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By freelance travel writer and photographer, B. Howard in Cleveland, TN

You know, when I first started out in photography, closing in on 20 years ago, I began just as most budding photographers begin. I shot landscapes, buildings, city scenes, mountain scapes, waterfalls, flower gardens, and beach scenes.

I was looking for the quintessential piece of art I could hang on my wall and maybe sell a copy or two. Selling photographs to magazines and newspapers was the furthest thing from my mind.

For more years that I can remember, I always wanted those scenes to be pristine and uncluttered. I didn’t want people in my pictures. In fact, I would wait for what seemed like hours for people to walk out of my pictures, or for cars to drive in and out of them. And I am not – was not – unique. Every beginning photographer I’ve ever met goes through this “get rid of the people” phase.

For almost a year now, I have been leading — with my good friend, Rich Wagner — Great Escape Publishing’s photo workshops. We have taught budding pro photographers in Paris, Washington, D.C, and next month The Bahamas. And, just like I used to do — almost without exception — the attendees want to shoot their images without people in them.

That, my friends, is possibly the single biggest mistake you can make as a fledgling professional photographer.

PEOPLE SELL PICTURES! It took me almost five years to learn that lesson. By itself, it will enable you to sell more pictures than you ever thought possible.

I know, I’ve sold more than 3,000 photographs to more publications than I can count, and the number grows by the month. Today, more than 90% of the photographs I sell have people in them.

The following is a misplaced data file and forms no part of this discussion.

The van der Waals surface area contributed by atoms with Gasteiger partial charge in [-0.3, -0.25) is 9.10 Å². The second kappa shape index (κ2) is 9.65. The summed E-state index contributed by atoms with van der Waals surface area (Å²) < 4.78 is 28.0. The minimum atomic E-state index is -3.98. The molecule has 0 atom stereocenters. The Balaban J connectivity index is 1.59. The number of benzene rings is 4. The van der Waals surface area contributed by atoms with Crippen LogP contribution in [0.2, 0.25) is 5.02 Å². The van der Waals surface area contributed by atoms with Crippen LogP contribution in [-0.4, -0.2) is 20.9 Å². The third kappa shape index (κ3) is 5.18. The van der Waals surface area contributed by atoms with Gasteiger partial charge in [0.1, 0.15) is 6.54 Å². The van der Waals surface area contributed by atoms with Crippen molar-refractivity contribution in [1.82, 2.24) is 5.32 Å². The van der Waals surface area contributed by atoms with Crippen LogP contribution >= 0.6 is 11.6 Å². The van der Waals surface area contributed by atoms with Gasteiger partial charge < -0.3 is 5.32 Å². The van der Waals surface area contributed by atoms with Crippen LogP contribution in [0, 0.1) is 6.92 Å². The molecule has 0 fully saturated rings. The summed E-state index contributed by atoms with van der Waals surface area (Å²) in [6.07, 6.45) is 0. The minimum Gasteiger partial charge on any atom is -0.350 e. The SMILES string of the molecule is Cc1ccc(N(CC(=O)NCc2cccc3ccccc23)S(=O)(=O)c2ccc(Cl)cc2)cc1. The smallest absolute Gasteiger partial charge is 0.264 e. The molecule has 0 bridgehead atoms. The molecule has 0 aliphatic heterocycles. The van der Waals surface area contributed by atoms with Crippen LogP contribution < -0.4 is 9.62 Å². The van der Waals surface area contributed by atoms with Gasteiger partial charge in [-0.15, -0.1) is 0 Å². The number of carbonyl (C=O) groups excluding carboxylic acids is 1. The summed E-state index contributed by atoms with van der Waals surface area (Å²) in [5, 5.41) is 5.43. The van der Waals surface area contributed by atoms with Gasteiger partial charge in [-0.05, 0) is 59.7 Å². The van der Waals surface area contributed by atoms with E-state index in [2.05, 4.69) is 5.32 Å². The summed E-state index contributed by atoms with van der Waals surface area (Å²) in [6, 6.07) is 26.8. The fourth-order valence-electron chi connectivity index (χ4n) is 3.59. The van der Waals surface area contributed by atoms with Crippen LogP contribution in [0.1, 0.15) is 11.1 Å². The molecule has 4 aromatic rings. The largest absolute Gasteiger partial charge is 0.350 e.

To illustrate the point, I’d like you to pick up a magazine — ANY magazine — and leaf through it. Count the number of pictures with people in them. And then count those without people in them. I guarantee: The photographs with people will outnumber those without by at least 9 to 1.

People add interest to a picture — ANY picture. Don’t wait for people to leave the scene; wait, instead, for them to enter it.

Better yet, put some people of your own into the scene and pose them a little. No, I don’t mean have them stand and grin at the camera. Instead, have them looking out over the ocean, across the fields, toward the mountains. Have them sitting on the park bench holding hands, or walking hand-in-hand along a country lane. Have your wife sit on the sand facing the ocean. Take the dog along, and have one of your kids take it for a walk.

Visit the local car body repair shop and shoot men at work. Go downtown and photograph the people window-shopping. Go shoot the men fishing on the lake shore or beach. Shoot that old lady pushing her supermarket buggy full of all the important memories of her life.

All of these pictures have one thing in common: human interest. And human interest is what most photo buyers are looking for.

Here’s how I used to do it: For years, I used to drag my eldest daughter, Jenny, out with me into the countryside. There’s not a country lake, lakeshore, mountain trail, stunning mountain vista, or state or national park in East Tennessee that she hasn’t been a part of.

It got so bad, at least as far as she was concerned, that she often tried to refuse to go. But I wouldn’t have it. “Come on, Jen,” I’d say. “Grab the dog and let’s go.” She used to kick and object, but in the end she’d always come along. Today, she laughs when I mention those expeditions out into the countryside.

But you know what? I’ve sold pictures with her and her backpack to Walking Magazine, to Tours & Resorts Magazine (in several different articles), and my younger daughter is featured in my Bahamas guide, and my New York stock agency has a couple dozen of those images, featuring both my kids, on file (one has sold several times). I have shot kids in their school classrooms and sold a half-dozen of them. My best-selling image is of an American Airlines engine mechanic at work at Nashville airport. That image has sold eight times to date.

Yep, people do sell pictures.

[Editor’s Note: Learn more about opportunities to profit from your travels (and even from your own home) in our free online newsletter The Right Way to Travel.]

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